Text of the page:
Author Topic: Bug? TI &T single track issue?  (Read 561 times)

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Bug? TI &T single track issue?
« on: April 29, 2017, 02:42:29 PM »
If you set up a single track line with Time Interval with Telegraph signalling between two termini, and then from the same end, dispatch two trains a little over 10 minutes apart, where the first is a slow freight train, the second a fast passenger train, something odd happens.

If both trains are dispatched on clear signals (which at 10 minutes apart, they are) both should run at full speed. And eventually the fast should catch the slow and they should crash - unless the player creates e.g. a siding the slow train can pull into just prior to that point, as I was trying to do.

However, what actually seems to happen, is that the second train only runs full speed until a point midway into its journey then arbitrarily starts slowing down. Which the second train should not do, since it is operating under a clear signal.

I could understand the second train slowing down if it sighted the first train (825m / 7 tiles ahead or closer, as the videos tell us). But the second train seems to be slowing down for no good reason 20+tiles back from the first train - acting on knowledge it should not have.

A second side issue is that the Stop signal preceding my Siding 1 seems to show caution, not clear, when the second train reaches it, owing to the passage of the first train which has turned off the main line within the last 5 minutes. Surely it should know the next train is trying to reserve a different route and show clear? Or do I need to use a Junction signal in this application to get a clear signal to be given to allow the overtaking train to proceed at full speed for the rest of its journey?

Save file attached.
« Last Edit: April 29, 2017, 02:56:32 PM by AP »

Offline jamespetts

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Re: Bug? TI &T single track issue?
« Reply #1 on: April 29, 2017, 02:57:09 PM »
This is not a bug: what is happening here is that the train is slowing down for a signal protecting a junction. In the time interval working method, every signal protecting a junction is treated as being at caution and having a speed limit of half line speed. A signal's speed limit is disapplied only when the train passes another signal.
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Re: Bug? TI &T single track issue?
« Reply #2 on: April 29, 2017, 03:03:30 PM »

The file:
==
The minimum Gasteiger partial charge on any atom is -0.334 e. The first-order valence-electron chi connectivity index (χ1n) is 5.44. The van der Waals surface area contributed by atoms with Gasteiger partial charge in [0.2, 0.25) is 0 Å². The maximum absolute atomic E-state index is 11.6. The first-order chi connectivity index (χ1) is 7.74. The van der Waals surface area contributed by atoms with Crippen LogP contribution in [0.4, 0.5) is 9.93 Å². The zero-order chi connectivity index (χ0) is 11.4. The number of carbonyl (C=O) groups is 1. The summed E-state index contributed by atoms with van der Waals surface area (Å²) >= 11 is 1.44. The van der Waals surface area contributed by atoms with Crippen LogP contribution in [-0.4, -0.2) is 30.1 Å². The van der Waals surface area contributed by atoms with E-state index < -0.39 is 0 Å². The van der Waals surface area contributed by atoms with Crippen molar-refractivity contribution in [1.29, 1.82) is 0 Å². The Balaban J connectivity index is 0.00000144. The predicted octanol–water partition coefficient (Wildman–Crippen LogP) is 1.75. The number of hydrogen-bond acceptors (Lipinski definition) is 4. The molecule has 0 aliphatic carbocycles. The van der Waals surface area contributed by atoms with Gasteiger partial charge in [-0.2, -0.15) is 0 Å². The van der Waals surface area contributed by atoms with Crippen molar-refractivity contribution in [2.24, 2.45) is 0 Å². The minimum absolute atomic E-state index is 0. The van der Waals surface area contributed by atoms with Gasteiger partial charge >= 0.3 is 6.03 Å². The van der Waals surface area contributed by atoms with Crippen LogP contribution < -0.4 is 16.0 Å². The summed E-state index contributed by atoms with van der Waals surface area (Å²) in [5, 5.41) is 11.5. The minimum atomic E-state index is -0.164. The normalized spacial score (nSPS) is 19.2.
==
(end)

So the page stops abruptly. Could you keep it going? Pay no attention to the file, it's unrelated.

This is not a bug: what is happening here is that the train is slowing down for a signal protecting a junction. In the time interval working method, every signal protecting a junction is treated as being at caution and having a speed limit of half line speed. A signal's speed limit is disapplied only when the train passes another signal.
So if I did not have signals on the main line at all, in the vicinity of the siding (i.e. limited signals at the siding to Station Signals on the siding yard itself), the second train would pass at full speed?

Alternately I could put a second Stop Signal at the exit of the loop the second train uses, and that would let it speed up again? Or would the loop exit points count it as another Junction Signal?

Or would both ways work?

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Re: Bug? TI &T single track issue?
« Reply #3 on: April 29, 2017, 03:15:55 PM »
So if I did not have signals on the main line at all, in the vicinity of the siding (i.e. limited signals at the siding to Station Signals on the siding yard itself), the second train would pass at full speed?

No, since then the signal at the station itself would be protecting the junction at the siding. The signal that protects the junction is the last signal before a junction, no matter how far before. If you removed the siding entirely, the train would continue at full speed throughout. Similarly, if you added another signal after the siding, the train would return to full speed after passing that signal.

The important thing to remember is that only a signal where there are no intersections of any sort between it and the next signal can be passed at full speed in the time interval (with or without telegraph) working method.